Mitchel Musso (Hannah Montana series, Pair of Kings series) as DJ, Sam Lerner (The Goldbergs series,Project Almanac 2015) as Chowder, and Spencer Locke (Resident Evil: Extinction 2007, The Vampire Diaries series) as Jenny do a excellent job of providing the voices of the sassy kids. In addition, Steve Buscemi (Fargo 1996, Boardwalk Empire series) as Mr. Horace Nebbercracker and Kathleen Turner (Romancing the Stone 1984, The War of the Roses 1989) as Constance add even more color to the entertaining film. Gil Kenan (City of Ember 2008, Poltergeist 2015) directed the film written and adapted by Dan Harmon and Rob Schrab with screenplay assistance by Pamela Pettler. Released in 2 and 3-D, Monster House grossed about $140,175,006 and received generally positive reviews from critics. It inspired a video game released in July, 2006, released by THQ for PlayStation 2, Nintendo Game Cube, Game Boy Advance, and Nintendo DS, wherein players explored the Monster House and battled creatures while portraying one of the three main characters.
Steve Starkey and Jack Rapke produced and Robert Zemeckis, Jason Clark, and Steven Spielberg acted as executive producers for the film which used revolutionary technology called Performance Capture where the actors performed their roles while linked to sensors. One of the first films to use this, tons of others have adopted the technology in films since including 2009’s Avatar and 2011’s Rise of the Planet of the Apes, among others. In addition, Monster House’s creator’s efforts earned them a nomination for an Academy Award for Best Animated Feature, four Annie Award nominations, a Golden Globe Award nomination, and several Saturn Award nominations.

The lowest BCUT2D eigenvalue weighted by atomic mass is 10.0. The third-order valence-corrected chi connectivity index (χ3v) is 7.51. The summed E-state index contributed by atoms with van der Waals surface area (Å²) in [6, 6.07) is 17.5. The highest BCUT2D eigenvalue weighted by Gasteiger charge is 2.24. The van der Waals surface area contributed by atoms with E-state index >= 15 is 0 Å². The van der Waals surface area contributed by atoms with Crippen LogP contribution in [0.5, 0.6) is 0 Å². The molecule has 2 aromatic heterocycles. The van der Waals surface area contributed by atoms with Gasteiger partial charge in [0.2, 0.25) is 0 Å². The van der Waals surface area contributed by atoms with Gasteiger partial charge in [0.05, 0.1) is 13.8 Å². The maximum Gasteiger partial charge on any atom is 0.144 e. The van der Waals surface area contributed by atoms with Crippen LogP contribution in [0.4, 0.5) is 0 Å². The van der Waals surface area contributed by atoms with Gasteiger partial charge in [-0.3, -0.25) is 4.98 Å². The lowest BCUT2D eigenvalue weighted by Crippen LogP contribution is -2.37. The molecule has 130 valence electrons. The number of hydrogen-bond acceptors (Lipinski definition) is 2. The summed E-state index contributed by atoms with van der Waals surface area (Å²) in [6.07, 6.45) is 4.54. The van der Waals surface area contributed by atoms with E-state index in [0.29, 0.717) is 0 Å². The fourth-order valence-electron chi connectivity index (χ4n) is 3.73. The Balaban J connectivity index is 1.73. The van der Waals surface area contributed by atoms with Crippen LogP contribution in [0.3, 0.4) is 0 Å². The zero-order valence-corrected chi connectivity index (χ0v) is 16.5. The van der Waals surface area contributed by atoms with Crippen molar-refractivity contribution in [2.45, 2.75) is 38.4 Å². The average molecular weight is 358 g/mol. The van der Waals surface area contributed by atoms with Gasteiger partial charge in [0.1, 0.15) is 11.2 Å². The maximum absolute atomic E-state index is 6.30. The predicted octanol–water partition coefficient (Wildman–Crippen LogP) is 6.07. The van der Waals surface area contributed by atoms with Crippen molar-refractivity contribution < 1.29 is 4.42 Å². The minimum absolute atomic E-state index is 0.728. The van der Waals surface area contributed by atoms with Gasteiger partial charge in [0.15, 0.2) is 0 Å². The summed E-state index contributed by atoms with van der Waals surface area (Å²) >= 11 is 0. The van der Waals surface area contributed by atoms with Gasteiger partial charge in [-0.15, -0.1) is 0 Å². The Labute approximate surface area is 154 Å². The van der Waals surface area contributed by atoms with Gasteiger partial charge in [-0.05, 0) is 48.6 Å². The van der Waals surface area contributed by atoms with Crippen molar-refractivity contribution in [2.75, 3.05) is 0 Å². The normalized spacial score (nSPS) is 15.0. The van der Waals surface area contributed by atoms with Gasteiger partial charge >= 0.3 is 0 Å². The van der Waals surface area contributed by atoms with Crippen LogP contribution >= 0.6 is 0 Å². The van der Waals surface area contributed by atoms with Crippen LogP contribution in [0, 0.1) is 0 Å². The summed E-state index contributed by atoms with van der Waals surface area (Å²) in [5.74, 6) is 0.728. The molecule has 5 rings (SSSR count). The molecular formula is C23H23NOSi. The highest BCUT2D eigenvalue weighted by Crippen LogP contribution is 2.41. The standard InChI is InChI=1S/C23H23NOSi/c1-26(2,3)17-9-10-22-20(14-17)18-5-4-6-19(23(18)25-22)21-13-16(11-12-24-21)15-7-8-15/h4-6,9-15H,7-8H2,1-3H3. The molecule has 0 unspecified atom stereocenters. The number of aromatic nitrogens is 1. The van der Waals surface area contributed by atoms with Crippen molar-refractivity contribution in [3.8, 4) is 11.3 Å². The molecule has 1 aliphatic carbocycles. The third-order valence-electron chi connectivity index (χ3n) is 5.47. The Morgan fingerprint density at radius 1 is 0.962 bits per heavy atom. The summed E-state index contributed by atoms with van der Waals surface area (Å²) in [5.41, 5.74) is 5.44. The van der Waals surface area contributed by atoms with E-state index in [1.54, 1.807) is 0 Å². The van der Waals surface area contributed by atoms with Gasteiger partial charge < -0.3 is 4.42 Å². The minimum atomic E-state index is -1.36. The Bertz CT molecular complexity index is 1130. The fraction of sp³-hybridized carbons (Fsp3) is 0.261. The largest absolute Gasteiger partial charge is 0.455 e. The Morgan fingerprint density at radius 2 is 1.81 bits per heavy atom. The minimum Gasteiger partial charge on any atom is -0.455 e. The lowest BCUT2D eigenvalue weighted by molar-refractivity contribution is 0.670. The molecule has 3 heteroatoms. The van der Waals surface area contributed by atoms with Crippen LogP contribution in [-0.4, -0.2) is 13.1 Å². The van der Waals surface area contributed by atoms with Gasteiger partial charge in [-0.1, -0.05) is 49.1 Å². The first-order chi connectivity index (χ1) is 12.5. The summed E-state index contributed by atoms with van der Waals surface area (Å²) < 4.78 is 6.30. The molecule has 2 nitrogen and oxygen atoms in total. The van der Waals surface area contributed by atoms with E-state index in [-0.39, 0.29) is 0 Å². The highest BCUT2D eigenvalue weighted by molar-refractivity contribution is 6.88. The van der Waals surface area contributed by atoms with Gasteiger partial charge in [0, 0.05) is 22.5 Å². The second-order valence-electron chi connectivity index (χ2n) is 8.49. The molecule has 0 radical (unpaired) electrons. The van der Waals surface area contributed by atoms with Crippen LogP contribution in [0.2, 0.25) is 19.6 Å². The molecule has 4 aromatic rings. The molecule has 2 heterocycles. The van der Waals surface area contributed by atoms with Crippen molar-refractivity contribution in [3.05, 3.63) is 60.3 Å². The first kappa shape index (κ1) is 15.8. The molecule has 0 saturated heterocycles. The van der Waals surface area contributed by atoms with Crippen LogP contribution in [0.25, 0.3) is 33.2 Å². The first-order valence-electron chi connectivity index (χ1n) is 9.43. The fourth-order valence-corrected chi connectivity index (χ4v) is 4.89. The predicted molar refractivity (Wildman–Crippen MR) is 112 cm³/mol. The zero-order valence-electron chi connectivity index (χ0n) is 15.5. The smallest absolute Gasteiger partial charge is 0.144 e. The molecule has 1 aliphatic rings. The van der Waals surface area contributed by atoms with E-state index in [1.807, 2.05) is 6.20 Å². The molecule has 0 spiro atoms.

The success of Monster House is in part due to its use of nostalgic elements. There is a “scary house” in every neighborhood, the kind that kids crossed the street to avoid. Every kid knows the terror of a feisty and ultimately misunderstood neighbor about whom people whisper wild rumors. Did he murder his wife? Eat her? Lush in the frightening imagery of a grand suburban adventure, the story invokes guilt, friendship, love, and madness in a believable way. Also, the characters ring authentic and remind many of people they knew or wish they knew in their childhood. And of course there is the house, which was “a living, breathing, nightmare of a house.”
For kids of the ’90s, the imagery and storytelling of Monster House provoke memories of summertime reads of R.L. Stine’s Goosebumps books. There was even homage to many Stephen King stories including his Dark Tower series, The Wastelands. Amusing enough, while Chowder is in the basement of the house, his flashlight highlights a mechanical monkey similar to the one in King’s short story The Monkey. The film was also the first time Zemeckis and Spielberg had worked together since 1990’s Back to the Future Part III. Unfortunately, Screenplay Writer Harmon was not completely satisfied with the final edit of Monster House, because he felt Kenan and Spielberg made it scarier than initially intended. Too scary, too funny, or just right, that depends on the viewer, and perhaps their age. Nonetheless, a decade later, Monster House is still a spooky adventure worth watching again.